Poverty, children and spaghetti

In a previous blog post, I wrote about the impact of divorce on a woman’s future financial stability. The integral piece of this conversation is the impact poverty has on her children and the importance of our leadership as communities to support every family structure. There is not a one step solution for these challenges as it is a spaghetti bowl of complexities that make these issues daunting and seemingly unsolvable. I do believe as a community we can make an impact when we not only engage in thought leadership but also have the courage to develop and create solutions. 

Let’s look at some facts. In the U.S,, nearly half of all births  are financed by Medicaid.

Medicaid pays for 44% of Michigan births, state data shows - mlive.com

and the US has an alarmingly high poverty rate compared to other industrialized nations

Which Countries Have The Highest Rates Of Child Poverty? [Infographic]

and of course their is the racial divide

Children in Poverty - Child Trends

This is a grim reality. Nearly half of all children start out their lives in poverty and we know the climb to get out is difficult and at times nearly impossible. These are not issues we can turn away from and think will solve themselves.

Child Poverty: More Than Half of Florida's Children Are Living in ...

The issues related to poverty proliferate as so many children start out at a significant disadvantage and the problems do not magically rectify themselves. It is estimated today that nearly fifteen million children live in poverty and the reality is that poverty exists on a continuum. Some children are living in deep levels of poverty while others are in two income families whose financial stability may exist just above the poverty line. All of these lives are faced with challenges.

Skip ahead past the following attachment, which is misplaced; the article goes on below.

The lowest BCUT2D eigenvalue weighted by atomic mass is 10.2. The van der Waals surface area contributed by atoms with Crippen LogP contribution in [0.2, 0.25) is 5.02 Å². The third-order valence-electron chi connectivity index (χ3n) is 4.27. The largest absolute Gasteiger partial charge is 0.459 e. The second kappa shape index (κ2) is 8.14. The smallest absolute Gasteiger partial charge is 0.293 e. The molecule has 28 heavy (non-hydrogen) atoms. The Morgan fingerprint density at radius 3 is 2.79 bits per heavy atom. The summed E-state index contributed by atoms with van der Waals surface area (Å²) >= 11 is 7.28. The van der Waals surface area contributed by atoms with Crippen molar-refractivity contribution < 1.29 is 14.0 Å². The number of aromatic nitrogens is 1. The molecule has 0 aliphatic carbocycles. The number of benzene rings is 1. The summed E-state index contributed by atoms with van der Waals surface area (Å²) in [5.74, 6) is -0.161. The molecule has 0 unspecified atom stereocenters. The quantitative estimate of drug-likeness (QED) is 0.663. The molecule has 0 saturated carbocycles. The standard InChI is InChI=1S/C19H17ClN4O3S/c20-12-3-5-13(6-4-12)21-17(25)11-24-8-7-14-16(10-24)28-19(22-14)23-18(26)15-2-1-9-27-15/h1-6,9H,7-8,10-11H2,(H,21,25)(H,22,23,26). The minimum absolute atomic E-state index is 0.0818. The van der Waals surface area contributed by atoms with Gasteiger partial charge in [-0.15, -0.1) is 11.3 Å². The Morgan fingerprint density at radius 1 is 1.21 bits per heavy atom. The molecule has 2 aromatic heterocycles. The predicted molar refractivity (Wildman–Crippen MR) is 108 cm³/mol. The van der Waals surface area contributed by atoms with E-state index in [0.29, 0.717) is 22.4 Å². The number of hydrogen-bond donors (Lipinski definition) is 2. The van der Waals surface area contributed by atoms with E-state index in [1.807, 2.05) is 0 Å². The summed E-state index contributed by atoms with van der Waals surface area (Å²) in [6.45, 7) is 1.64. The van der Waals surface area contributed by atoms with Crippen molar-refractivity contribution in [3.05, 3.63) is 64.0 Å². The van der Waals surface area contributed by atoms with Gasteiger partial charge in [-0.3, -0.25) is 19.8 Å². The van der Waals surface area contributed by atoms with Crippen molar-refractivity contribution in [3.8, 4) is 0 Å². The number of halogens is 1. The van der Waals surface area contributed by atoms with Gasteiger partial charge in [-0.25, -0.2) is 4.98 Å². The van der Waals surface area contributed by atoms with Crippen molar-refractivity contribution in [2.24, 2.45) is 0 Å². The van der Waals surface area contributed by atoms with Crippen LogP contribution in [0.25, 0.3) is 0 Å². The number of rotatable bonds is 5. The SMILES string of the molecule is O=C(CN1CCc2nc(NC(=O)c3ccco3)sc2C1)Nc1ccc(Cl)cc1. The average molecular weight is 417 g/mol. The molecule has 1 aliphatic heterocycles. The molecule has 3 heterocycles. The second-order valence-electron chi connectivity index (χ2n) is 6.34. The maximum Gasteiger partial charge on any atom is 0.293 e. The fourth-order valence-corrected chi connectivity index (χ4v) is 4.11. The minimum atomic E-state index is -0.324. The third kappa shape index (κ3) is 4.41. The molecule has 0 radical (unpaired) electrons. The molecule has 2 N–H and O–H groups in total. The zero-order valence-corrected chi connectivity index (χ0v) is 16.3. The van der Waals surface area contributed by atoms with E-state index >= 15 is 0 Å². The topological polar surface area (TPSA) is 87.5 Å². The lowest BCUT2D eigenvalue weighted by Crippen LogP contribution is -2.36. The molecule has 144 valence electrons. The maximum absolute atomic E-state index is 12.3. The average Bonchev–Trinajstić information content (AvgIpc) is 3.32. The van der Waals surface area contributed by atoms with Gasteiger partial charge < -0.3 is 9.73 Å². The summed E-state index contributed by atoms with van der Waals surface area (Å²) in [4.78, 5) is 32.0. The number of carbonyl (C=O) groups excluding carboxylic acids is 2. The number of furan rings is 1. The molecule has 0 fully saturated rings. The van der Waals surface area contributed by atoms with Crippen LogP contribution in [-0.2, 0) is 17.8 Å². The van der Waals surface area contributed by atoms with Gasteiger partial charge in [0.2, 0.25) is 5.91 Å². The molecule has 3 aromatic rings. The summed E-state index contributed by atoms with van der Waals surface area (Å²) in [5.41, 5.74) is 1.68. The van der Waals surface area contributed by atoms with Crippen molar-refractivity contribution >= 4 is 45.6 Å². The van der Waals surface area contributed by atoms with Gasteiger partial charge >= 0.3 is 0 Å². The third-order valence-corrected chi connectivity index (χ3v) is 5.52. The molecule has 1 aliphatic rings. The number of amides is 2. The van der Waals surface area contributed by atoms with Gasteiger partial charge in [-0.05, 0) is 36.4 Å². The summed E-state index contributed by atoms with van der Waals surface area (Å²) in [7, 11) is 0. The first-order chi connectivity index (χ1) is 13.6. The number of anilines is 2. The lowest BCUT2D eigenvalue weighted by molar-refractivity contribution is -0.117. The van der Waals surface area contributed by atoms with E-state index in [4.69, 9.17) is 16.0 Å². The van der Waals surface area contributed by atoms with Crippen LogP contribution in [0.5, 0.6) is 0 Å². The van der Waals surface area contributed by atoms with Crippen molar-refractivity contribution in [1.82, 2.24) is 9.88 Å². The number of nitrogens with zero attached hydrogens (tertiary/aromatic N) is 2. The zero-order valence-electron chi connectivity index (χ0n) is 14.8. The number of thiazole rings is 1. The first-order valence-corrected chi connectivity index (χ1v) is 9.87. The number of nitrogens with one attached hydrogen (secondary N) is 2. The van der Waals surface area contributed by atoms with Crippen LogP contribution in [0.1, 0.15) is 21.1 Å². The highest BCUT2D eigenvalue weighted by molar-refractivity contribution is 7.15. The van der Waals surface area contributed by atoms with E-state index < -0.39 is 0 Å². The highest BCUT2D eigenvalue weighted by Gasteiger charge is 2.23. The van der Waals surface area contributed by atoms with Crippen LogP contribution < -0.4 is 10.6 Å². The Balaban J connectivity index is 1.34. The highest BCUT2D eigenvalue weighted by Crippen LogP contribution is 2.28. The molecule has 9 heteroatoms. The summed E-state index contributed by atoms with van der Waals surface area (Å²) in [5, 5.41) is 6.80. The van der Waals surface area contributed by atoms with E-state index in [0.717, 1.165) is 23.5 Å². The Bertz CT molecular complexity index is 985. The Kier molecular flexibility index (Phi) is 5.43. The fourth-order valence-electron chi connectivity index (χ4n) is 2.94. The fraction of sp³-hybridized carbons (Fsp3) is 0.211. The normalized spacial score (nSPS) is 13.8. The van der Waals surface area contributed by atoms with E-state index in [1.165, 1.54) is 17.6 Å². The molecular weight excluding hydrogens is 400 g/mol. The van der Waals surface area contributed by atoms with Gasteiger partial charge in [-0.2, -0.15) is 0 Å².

What is the effect of poverty on children? The impacts are vast. 

First there is how it feels…

Which in turn affects brain development…

And back to the spaghetti bowl we talked about earlier….

I’ve shared a mist of my experience of what it feels like to grow up poor and I would say I lived an “advantaged” poor life. I had a strong family structure and support that helped lift me out, but not without struggle and impact. This is what solidifies my passion around reinvention and how we can conceptualize the ways to support each other. It will take each person’s individual strength to get where they determine their path will lead them, but it is the backing of communities and individuals that help support each other in the struggles we encounter.

It is through connection and understanding that we can make the small impacts that will result in large change. I think the statistics clearly show that we have turned our heads away from the problem, but poverty is deeply imbedded in our country. Two parent families are at risk. Single female households are at risk. Divorced women are at risk. Children are at risk.

I think the core of the work that needs to be done is in support of women finding their space in the workforce and creating the opportunities that will allow them to thrive is to reinvent the workplace to reflect the needs of women and families. This does not just support single or divorced women, but all families in achieving greater financial stability.

How do we call the fight against poverty to action? I would love to hear your solutions below.

4 thoughts on “Poverty, children and spaghetti

  1. Hi Jodi, I just wanted to say I am truly enjoying your blog. I don’t have a solution to income inequity. I think it will persist as long as there are insecure, greedy people who lack empathy in this world. No political system has seemed to work yet. I have some relatives who work in home textiles. They are a small business which pays their employees a living wage and supplies them with health insurance. They also use US grown organic cotton. I admire them. I have another family member who owns a landscape business, pays his employees as little as possible, and does not supply insurance. His mindset is to win with the most toys. So we as a society pay for his employees healthcare via Medicaid. I do not admire him. OK, he is my brother and we were raised in the same household and have completely different values. I wonder about why people are who they are every day.


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